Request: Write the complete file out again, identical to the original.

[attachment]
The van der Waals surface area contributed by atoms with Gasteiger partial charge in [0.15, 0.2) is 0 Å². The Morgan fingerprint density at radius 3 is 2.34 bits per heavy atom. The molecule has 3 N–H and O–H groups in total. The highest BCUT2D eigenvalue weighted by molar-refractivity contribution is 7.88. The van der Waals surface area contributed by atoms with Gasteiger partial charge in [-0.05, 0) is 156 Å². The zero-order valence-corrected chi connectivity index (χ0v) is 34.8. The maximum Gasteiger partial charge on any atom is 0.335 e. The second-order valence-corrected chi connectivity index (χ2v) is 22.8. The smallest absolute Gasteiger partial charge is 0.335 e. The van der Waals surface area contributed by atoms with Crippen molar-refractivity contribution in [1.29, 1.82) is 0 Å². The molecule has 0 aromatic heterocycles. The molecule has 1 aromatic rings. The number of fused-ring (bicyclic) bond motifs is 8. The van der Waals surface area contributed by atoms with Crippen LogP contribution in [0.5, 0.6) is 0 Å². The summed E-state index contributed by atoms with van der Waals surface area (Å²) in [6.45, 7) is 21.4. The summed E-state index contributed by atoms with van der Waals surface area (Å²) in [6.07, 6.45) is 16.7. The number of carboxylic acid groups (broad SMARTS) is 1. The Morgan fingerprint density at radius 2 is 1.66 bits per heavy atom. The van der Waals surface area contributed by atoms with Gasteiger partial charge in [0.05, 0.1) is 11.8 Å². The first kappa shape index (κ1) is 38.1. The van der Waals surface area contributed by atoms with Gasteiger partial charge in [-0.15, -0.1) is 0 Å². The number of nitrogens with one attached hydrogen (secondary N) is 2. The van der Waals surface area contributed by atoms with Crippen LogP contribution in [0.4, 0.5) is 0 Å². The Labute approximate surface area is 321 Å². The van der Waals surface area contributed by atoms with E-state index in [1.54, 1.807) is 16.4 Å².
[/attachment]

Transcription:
The van der Waals surface area contributed by atoms with Gasteiger partial charge in [0.15, 0.2) is 0 Å². The Morgan fingerprint density at radius 3 is 2.34 bits per heavy atom. The molecule has 3 N–H and O–H groups in total. The highest BCUT2D eigenvalue weighted by molar-refractivity contribution is 7.88. The van der Waals surface area contributed by atoms with Gasteiger partial charge in [-0.05, 0) is 156 Å². The zero-order valence-corrected chi connectivity index (χ0v) is 34.8. The maximum Gasteiger partial charge on any atom is 0.335 e. The second-order valence-corrected chi connectivity index (χ2v) is 22.8. The smallest absolute Gasteiger partial charge is 0.335 e. The van der Waals surface area contributed by atoms with Crippen molar-refractivity contribution in [1.29, 1.82) is 0 Å². The molecule has 0 aromatic heterocycles. The molecule has 1 aromatic rings. The number of fused-ring (bicyclic) bond motifs is 8. The van der Waals surface area contributed by atoms with Crippen LogP contribution in [0.5, 0.6) is 0 Å². The summed E-state index contributed by atoms with van der Waals surface area (Å²) in [6.45, 7) is 21.4. The summed E-state index contributed by atoms with van der Waals surface area (Å²) in [6.07, 6.45) is 16.7. The number of carboxylic acid groups (broad SMARTS) is 1. The Morgan fingerprint density at radius 2 is 1.66 bits per heavy atom. The van der Waals surface area contributed by atoms with Gasteiger partial charge in [0.05, 0.1) is 11.8 Å². The first kappa shape index (κ1) is 38.1. The van der Waals surface area contributed by atoms with Gasteiger partial charge in [-0.15, -0.1) is 0 Å². The number of nitrogens with one attached hydrogen (secondary N) is 2. The van der Waals surface area contributed by atoms with Crippen LogP contribution in [0.4, 0.5) is 0 Å². The Labute approximate surface area is 321 Å². The van der Waals surface area contributed by atoms with E-state index in [1.54, 1.807) is 16.4 Å².